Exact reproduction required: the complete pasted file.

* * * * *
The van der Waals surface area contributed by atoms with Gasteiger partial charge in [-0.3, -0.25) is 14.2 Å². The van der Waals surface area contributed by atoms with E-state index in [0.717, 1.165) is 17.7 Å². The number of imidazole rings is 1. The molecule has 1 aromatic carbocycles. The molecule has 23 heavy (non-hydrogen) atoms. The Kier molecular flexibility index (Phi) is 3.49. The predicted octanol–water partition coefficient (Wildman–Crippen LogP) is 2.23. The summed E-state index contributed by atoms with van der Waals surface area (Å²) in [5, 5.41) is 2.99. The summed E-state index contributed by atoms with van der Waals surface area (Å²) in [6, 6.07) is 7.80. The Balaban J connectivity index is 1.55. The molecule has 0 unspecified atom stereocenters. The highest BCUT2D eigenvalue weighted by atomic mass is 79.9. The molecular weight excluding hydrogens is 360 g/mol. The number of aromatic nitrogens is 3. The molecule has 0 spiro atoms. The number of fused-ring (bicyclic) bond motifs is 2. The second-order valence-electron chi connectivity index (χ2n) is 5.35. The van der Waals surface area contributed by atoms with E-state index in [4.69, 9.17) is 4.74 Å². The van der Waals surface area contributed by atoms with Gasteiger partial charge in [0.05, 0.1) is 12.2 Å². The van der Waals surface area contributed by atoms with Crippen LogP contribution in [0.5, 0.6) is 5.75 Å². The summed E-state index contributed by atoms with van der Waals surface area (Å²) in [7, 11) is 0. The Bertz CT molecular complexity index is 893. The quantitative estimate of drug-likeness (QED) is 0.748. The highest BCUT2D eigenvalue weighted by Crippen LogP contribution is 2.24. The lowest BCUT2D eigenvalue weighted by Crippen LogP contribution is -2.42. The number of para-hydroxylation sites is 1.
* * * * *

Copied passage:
The van der Waals surface area contributed by atoms with Gasteiger partial charge in [-0.3, -0.25) is 14.2 Å². The van der Waals surface area contributed by atoms with E-state index in [0.717, 1.165) is 17.7 Å². The number of imidazole rings is 1. The molecule has 1 aromatic carbocycles. The molecule has 23 heavy (non-hydrogen) atoms. The Kier molecular flexibility index (Phi) is 3.49. The predicted octanol–water partition coefficient (Wildman–Crippen LogP) is 2.23. The summed E-state index contributed by atoms with van der Waals surface area (Å²) in [5, 5.41) is 2.99. The summed E-state index contributed by atoms with van der Waals surface area (Å²) in [6, 6.07) is 7.80. The Balaban J connectivity index is 1.55. The molecule has 0 unspecified atom stereocenters. The highest BCUT2D eigenvalue weighted by atomic mass is 79.9. The molecular weight excluding hydrogens is 360 g/mol. The number of aromatic nitrogens is 3. The molecule has 0 spiro atoms. The number of fused-ring (bicyclic) bond motifs is 2. The second-order valence-electron chi connectivity index (χ2n) is 5.35. The van der Waals surface area contributed by atoms with E-state index in [4.69, 9.17) is 4.74 Å². The van der Waals surface area contributed by atoms with Gasteiger partial charge in [0.05, 0.1) is 12.2 Å². The van der Waals surface area contributed by atoms with Crippen LogP contribution in [0.5, 0.6) is 5.75 Å². The summed E-state index contributed by atoms with van der Waals surface area (Å²) in [7, 11) is 0. The Bertz CT molecular complexity index is 893. The quantitative estimate of drug-likeness (QED) is 0.748. The highest BCUT2D eigenvalue weighted by Crippen LogP contribution is 2.24. The lowest BCUT2D eigenvalue weighted by Crippen LogP contribution is -2.42. The number of para-hydroxylation sites is 1.